FREQUENTLY ASKED QUESTIONS
Why do we grow our hemp on family farms?
Is our hemp grown sustainably?
Is our hemp organic?
How is hemp different than marijuana?
Hemp and marijuana are two different varieties of Cannabis sativa L., a flowering herb indigenous to many parts of the world. “Marijuana” is cultivated for high levels of THC, which is concentrated mostly in the flowers and trichomes of the plant.
When you grow “marijuana,” male plants are culled and female plants are cultivated, since the THC content is most abundant in the buds or “female” part of the plant. “Marijuana” plants are typically grown far apart to avoid possible seeding (from male to female plants), which would lower the THC content in the buds.
Industrial hemp, on the other hand, is cultivated for its fiber, and has almost undetectable levels of THC and comparatively higher levels of CBD. This is partly because hemp is planted close together and therefore has an abundance of seeds (from regular male-female pollination) and grows tall, which is perfect for harvesting fiber from the stalks. Hemp has been grown and cultivated worldwide for thousands of years for industrial and medical purposes, making useful items like rope, clothing, sails, paper, and thousands of other products. Industrial hemp willnot make you “high.”
Can you grow hemp in the United States?
No. The industrial hemp plant—although it contains little, if any, THC—has fallen victim to its close resemblance to marijuana. Other than a brief period of time during World War II (see: Hemp for Victory), hemp has not been grown in the US since the 1930s—with the exception of a USDA field grown in 1994 in Imperial Valley, California. This USDA-grown field was the product of the hard work of Christopher Boucher.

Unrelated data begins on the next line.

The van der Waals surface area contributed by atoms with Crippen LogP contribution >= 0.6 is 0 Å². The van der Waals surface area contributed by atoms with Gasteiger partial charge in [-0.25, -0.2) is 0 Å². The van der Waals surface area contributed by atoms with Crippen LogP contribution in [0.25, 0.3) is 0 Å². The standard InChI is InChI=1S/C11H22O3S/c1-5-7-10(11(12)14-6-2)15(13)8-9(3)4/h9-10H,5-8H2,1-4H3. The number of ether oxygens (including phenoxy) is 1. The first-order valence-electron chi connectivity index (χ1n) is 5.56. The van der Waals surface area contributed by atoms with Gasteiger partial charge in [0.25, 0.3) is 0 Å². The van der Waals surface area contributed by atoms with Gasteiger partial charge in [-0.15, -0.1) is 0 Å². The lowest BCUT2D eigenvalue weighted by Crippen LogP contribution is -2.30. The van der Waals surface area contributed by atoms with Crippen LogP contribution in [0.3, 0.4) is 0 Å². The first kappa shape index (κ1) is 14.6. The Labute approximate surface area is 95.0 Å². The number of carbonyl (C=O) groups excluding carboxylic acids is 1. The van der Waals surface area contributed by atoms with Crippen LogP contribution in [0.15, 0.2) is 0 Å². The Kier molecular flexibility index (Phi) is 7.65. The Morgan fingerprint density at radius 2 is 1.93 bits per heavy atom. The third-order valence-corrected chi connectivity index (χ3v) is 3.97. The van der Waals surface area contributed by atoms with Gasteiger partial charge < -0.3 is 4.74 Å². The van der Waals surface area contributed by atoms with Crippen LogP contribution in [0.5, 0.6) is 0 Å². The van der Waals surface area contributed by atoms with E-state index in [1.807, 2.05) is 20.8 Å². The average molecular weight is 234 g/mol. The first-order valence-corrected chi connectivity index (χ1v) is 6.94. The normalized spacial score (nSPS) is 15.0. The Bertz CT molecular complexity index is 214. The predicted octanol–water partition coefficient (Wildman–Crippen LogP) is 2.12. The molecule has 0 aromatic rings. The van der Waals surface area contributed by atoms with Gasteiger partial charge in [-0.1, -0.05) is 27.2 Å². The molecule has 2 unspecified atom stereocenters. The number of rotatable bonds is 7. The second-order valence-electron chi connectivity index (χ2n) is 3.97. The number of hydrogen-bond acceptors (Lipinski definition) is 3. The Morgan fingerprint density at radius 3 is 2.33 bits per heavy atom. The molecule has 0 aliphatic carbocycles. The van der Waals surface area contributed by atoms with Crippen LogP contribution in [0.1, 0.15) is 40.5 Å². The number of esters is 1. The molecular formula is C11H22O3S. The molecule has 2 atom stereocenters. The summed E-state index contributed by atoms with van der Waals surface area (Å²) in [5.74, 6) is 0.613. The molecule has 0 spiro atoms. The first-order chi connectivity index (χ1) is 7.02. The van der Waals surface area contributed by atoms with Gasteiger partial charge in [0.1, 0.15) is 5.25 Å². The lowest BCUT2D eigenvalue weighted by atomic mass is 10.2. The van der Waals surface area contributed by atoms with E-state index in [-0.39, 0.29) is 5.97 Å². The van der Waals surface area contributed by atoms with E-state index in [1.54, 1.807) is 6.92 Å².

While permits to grow hemp are technically available from the US government, and certain states have passed laws allowing hemp to be grown as an agricultural commodity in those states, no permit to grow hemp has ever been issued by the DEA. The United States legally imports millions of dollars worth of hemp every year—with some estimates as high as $2 billion annually.
If you can’t grow hemp in the USA, how are hemp oil and hemp-based products legal?
Because the government considers hemp distinct from marijuana. Hemp finished products (like hemp textiles and hemp oil) have been permitted as imports to the United States for many years.
Our country’s Founding Fathers would likely be appalled to learn that the US government banned the cultivation of industrial hemp in America. George Washington, Thomas Jefferson and Benjamin Franklin were all hemp farmers. It was even once mandated that hemp be grown, and one could even pay taxes with hemp.
In July, 2013 the Congressional Research Service compiled an excellent report on industrial hemp called, “Hemp as an Agricultural Commodity.” Click here to read it [PDF].
Why Does The Government Consider Hemp To Be Different From Marijuana?
Although they are both of the complex cannabis genus, the differences between marijuana and hemp are many, and start with the seeds: Marijuana strains have been bred to have elevated THC and low CBD, whereas hemp is bred to be just the opposite.
The ways in which marijuana and hemp are cultivated vary greatly as well. Cannabis is a dioecious herb; marijuana growers will remove the male plants from the “grow” area, carefully cultivating only female plants for their flowers. These female plants are generally grown to be “bushy” to promote an abundance of flowers, which are what are harvested for marijuana.
Hemp agriculture is quite different. Male and female plants are grown very close together, and branching is discouraged, resulting in tall, thin plants more suitable for fiber, and allowing for easier wind pollination, which is what is needed to ultimately produce hemp seeds.
Finally, the federal government considers some parts of cannabis sativa L. “marihuana” (most obviously, the flowers of the plant) and excludes other parts from that definition (like the mature stalks, fiber, sterilized seeds and anything produced from those parts), which are generally called “hemp,” “industrial hemp” or “commercial hemp.” These distinctions between marijuana and hemp are why hemp milk, hemp protein, hemp oil, hemp seeds, and other consumer products made from hemp are freely available for purchase throughout the United States. We as a nation import over half a billion dollars of hemp products annually thanks to this important distinction.